I was looking for the fairy-tale ending for the nest
of baby bunnies in my yard. I worked hard, walking the dogs on leashes so
as to leave the yard a bunny-safe zone.
Momma Bunny was supposed to come back and care for the brood
until they were old enough to hop away and live happily ever after. But as we
all know, in real life, sometimes your prince doesn’t come — and as it turns
out, sometimes neither does Momma Bunny.
When I last posted, I had checked in with the experts, wildlife
rehabilitators, who are trained and experienced in dealing with many
wildlife issues, including the inevitable bunny-nest in the yard. They
explained that sometimes Mom slips in at dusk or dawn and you may not be able
to tell she was there. Don’t panic, they said! I strategically placed
very light twigs in a crossed pattern over the nest the next evening,
hopeful that Mom would show and my fairy-tale would be preserved. Sadly, the
next morning, all was exactly how I’d left it.
A call to wildlife rehabilitator Tracy found me in the yard
checking a baby for a “milk belly” and signs of dehydration. Sadly,
they had no signs of the former and did show signs of the latter. Given their
young age (still under a week), the fact that we think Mom hadn’t been there in
two nights, and the initial signs of dehydration, it was important that these
guys be fed — and the folks at Woodlands
Wildlife Refuge in
for the job!
I packed the bunnies up in a box lined with a towel and part of their nest. I
also wrapped a bottle of hot water in another towel and put it in with them to
help keep them warm. And away we went …
Woodlands is an awesome place, caring for hundreds of injured and orphaned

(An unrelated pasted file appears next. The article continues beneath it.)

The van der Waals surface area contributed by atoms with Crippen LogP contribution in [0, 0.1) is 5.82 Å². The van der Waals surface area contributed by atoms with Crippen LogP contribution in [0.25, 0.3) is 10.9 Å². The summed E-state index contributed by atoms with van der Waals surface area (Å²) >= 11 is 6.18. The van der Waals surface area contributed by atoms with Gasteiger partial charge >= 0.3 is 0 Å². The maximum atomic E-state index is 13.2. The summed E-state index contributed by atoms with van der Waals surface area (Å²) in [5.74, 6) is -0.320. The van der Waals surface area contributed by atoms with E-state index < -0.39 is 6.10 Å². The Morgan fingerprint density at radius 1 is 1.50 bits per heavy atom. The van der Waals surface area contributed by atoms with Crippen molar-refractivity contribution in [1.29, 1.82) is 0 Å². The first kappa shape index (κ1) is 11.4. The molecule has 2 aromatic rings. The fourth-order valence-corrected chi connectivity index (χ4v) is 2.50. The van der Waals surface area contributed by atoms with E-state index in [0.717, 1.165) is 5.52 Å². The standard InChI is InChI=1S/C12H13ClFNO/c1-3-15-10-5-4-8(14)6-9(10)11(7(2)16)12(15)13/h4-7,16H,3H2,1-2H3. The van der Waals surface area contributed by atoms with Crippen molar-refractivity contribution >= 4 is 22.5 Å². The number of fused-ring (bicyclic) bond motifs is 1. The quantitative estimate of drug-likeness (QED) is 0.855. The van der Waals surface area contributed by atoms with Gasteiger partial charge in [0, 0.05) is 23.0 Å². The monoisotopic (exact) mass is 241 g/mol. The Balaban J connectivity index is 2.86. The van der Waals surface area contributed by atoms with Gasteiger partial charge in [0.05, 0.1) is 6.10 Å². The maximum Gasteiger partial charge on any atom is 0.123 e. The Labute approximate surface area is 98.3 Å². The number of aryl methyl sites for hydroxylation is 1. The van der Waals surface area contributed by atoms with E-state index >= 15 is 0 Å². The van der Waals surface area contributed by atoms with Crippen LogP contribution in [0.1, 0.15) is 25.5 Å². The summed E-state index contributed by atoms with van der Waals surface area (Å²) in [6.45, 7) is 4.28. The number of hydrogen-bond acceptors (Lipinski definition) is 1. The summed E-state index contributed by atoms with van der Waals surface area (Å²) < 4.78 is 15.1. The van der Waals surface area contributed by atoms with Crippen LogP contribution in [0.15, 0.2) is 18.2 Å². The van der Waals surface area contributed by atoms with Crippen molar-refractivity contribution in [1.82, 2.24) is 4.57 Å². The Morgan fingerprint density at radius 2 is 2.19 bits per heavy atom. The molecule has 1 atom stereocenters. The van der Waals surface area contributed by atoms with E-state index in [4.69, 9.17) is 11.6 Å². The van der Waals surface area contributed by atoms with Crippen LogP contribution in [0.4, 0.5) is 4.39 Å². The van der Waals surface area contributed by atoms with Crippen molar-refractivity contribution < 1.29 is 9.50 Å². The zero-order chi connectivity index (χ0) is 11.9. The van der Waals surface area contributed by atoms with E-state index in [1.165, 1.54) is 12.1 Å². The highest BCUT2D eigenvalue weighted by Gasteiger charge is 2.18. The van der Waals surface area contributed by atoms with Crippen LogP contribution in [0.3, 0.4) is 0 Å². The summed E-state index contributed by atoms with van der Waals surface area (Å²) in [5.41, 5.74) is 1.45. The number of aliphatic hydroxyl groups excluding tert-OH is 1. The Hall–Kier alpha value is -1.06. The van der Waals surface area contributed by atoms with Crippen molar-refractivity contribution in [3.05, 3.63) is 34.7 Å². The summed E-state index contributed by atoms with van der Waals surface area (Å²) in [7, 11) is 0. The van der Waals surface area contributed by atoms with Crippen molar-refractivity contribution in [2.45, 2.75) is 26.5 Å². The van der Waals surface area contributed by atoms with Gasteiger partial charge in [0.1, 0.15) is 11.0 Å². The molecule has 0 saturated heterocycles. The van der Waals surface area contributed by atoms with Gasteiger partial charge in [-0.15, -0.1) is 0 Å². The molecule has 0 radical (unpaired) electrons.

animals every year. They have a licensed wildlife rehabilitator and dedicated
staff and volunteers providing care 24/7! When I arrived with the baby buns,
they were quickly logged in and set up in the baby ward, where they would be
tube-fed and monitored. The staff said the bunnies were in pretty good shape,
which was great to hear.
I was amazed to see all the animals the staff was caring for — raccoons (and lots
of ’em), skunks, opossums … all being prepped for eventual release back into
the wild. They also care for foxes, bobcats, coyotes, and black bear. While
there were no bobcats or coyotes in residence, I did catch sight of a fox in a
distant pen. And they currently have a bear cub in care, but I didn’t get to
I’m sad that my bunnies didn’t have the chance to grow up on their own with the
help of their mom — while I watched. And I know the sad truth is that in
captivity, even with the best care by the experts, the mortality rate for baby
bunnies is extremely high (up to 50%). But without their mom to feed them, they
would have died in the nest. So I know I’ve done all I can do for them. I left
my new heroes at Woodlands with a check (and if you are looking for a way to
support wildlife, you can consider doing the same) and my heartfelt thanks.
I’ve decided to believe that all my bunnies are going to make it — and live
“hoppily” ever after.
I’ve also decided to keep my grass cut shorter — and keep an eye out for nests
in the making!
P.S.: My Pit Bull Mojo seemed oblivious to the fact that the bunnies were gone,
but did later saunter over and pee in the empty nest. Guess we know what he
thinks of them.